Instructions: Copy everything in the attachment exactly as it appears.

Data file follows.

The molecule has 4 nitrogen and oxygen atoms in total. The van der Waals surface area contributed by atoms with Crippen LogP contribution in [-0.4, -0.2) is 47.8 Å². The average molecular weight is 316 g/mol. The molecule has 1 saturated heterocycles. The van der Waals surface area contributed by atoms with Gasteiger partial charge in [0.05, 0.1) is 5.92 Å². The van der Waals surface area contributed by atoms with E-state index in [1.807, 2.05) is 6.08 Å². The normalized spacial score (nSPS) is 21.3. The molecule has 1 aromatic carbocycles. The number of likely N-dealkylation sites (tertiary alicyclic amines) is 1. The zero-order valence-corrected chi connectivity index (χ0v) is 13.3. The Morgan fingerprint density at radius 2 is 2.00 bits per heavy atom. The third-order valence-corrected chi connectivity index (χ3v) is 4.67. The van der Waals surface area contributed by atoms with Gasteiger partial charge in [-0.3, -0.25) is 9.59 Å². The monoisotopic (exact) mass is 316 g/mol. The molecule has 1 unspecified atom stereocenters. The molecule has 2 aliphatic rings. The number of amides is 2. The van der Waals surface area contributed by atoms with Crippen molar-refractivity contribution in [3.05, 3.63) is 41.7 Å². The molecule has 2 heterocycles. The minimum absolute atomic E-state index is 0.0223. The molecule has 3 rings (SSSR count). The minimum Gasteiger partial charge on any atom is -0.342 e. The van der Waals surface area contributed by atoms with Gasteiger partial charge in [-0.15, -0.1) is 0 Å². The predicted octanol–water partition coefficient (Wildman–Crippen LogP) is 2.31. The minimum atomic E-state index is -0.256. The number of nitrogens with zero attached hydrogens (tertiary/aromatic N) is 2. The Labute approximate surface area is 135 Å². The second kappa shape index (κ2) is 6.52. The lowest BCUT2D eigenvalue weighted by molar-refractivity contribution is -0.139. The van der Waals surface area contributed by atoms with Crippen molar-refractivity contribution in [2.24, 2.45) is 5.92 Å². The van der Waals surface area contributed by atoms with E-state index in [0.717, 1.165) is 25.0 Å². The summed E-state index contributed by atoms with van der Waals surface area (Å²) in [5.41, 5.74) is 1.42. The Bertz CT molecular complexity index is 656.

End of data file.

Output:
The molecule has 4 nitrogen and oxygen atoms in total. The van der Waals surface area contributed by atoms with Crippen LogP contribution in [-0.4, -0.2) is 47.8 Å². The average molecular weight is 316 g/mol. The molecule has 1 saturated heterocycles. The van der Waals surface area contributed by atoms with Gasteiger partial charge in [0.05, 0.1) is 5.92 Å². The van der Waals surface area contributed by atoms with E-state index in [1.807, 2.05) is 6.08 Å². The normalized spacial score (nSPS) is 21.3. The molecule has 1 aromatic carbocycles. The number of likely N-dealkylation sites (tertiary alicyclic amines) is 1. The zero-order valence-corrected chi connectivity index (χ0v) is 13.3. The Morgan fingerprint density at radius 2 is 2.00 bits per heavy atom. The third-order valence-corrected chi connectivity index (χ3v) is 4.67. The van der Waals surface area contributed by atoms with Gasteiger partial charge in [-0.3, -0.25) is 9.59 Å². The monoisotopic (exact) mass is 316 g/mol. The molecule has 1 unspecified atom stereocenters. The molecule has 2 aliphatic rings. The number of amides is 2. The van der Waals surface area contributed by atoms with Crippen molar-refractivity contribution in [3.05, 3.63) is 41.7 Å². The molecule has 2 heterocycles. The minimum absolute atomic E-state index is 0.0223. The molecule has 3 rings (SSSR count). The minimum Gasteiger partial charge on any atom is -0.342 e. The van der Waals surface area contributed by atoms with Gasteiger partial charge in [-0.15, -0.1) is 0 Å². The predicted octanol–water partition coefficient (Wildman–Crippen LogP) is 2.31. The minimum atomic E-state index is -0.256. The number of nitrogens with zero attached hydrogens (tertiary/aromatic N) is 2. The Labute approximate surface area is 135 Å². The second kappa shape index (κ2) is 6.52. The lowest BCUT2D eigenvalue weighted by molar-refractivity contribution is -0.139. The van der Waals surface area contributed by atoms with Crippen molar-refractivity contribution in [2.24, 2.45) is 5.92 Å². The van der Waals surface area contributed by atoms with E-state index in [0.717, 1.165) is 25.0 Å². The summed E-state index contributed by atoms with van der Waals surface area (Å²) in [5.41, 5.74) is 1.42. The Bertz CT molecular complexity index is 656.